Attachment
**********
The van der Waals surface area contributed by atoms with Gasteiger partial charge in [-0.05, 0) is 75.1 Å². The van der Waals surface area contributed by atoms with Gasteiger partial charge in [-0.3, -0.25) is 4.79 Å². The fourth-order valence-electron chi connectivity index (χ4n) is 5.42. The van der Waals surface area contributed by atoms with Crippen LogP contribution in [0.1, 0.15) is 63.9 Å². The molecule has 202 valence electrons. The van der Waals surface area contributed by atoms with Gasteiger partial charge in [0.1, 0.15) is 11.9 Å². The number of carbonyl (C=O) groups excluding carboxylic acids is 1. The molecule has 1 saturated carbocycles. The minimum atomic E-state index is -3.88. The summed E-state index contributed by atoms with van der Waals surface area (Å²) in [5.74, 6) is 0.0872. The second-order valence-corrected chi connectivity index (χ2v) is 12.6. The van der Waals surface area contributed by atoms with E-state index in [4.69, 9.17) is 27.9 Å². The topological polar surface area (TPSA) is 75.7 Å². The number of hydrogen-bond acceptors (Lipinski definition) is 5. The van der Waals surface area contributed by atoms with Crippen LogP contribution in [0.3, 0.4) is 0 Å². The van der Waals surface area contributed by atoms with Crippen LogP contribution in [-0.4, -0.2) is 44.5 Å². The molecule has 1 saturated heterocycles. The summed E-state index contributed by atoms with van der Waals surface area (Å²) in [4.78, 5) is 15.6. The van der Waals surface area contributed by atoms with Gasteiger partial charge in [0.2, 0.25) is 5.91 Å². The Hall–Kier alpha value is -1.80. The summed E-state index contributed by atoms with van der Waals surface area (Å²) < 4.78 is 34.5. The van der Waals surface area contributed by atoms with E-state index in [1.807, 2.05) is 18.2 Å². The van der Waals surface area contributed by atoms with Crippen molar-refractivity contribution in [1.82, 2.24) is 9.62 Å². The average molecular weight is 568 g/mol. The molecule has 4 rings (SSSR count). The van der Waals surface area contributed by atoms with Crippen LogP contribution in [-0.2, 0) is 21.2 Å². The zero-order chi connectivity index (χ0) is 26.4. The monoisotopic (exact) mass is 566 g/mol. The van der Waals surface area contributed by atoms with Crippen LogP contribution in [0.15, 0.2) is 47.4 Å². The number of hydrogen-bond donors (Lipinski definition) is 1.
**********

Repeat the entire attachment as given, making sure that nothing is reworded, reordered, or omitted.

The van der Waals surface area contributed by atoms with Gasteiger partial charge in [-0.05, 0) is 75.1 Å². The van der Waals surface area contributed by atoms with Gasteiger partial charge in [-0.3, -0.25) is 4.79 Å². The fourth-order valence-electron chi connectivity index (χ4n) is 5.42. The van der Waals surface area contributed by atoms with Crippen LogP contribution in [0.1, 0.15) is 63.9 Å². The molecule has 202 valence electrons. The van der Waals surface area contributed by atoms with Gasteiger partial charge in [0.1, 0.15) is 11.9 Å². The number of carbonyl (C=O) groups excluding carboxylic acids is 1. The molecule has 1 saturated carbocycles. The minimum atomic E-state index is -3.88. The summed E-state index contributed by atoms with van der Waals surface area (Å²) in [5.74, 6) is 0.0872. The second-order valence-corrected chi connectivity index (χ2v) is 12.6. The van der Waals surface area contributed by atoms with E-state index in [4.69, 9.17) is 27.9 Å². The topological polar surface area (TPSA) is 75.7 Å². The number of hydrogen-bond acceptors (Lipinski definition) is 5. The van der Waals surface area contributed by atoms with Crippen LogP contribution in [0.3, 0.4) is 0 Å². The van der Waals surface area contributed by atoms with Crippen LogP contribution in [-0.4, -0.2) is 44.5 Å². The molecule has 1 saturated heterocycles. The summed E-state index contributed by atoms with van der Waals surface area (Å²) in [4.78, 5) is 15.6. The van der Waals surface area contributed by atoms with Gasteiger partial charge in [0.2, 0.25) is 5.91 Å². The Hall–Kier alpha value is -1.80. The summed E-state index contributed by atoms with van der Waals surface area (Å²) < 4.78 is 34.5. The van der Waals surface area contributed by atoms with E-state index in [1.807, 2.05) is 18.2 Å². The van der Waals surface area contributed by atoms with Crippen molar-refractivity contribution in [1.82, 2.24) is 9.62 Å². The average molecular weight is 568 g/mol. The molecule has 4 rings (SSSR count). The van der Waals surface area contributed by atoms with Crippen LogP contribution in [-0.2, 0) is 21.2 Å². The zero-order chi connectivity index (χ0) is 26.4. The monoisotopic (exact) mass is 566 g/mol. The van der Waals surface area contributed by atoms with Crippen LogP contribution in [0.15, 0.2) is 47.4 Å². The number of hydrogen-bond donors (Lipinski definition) is 1.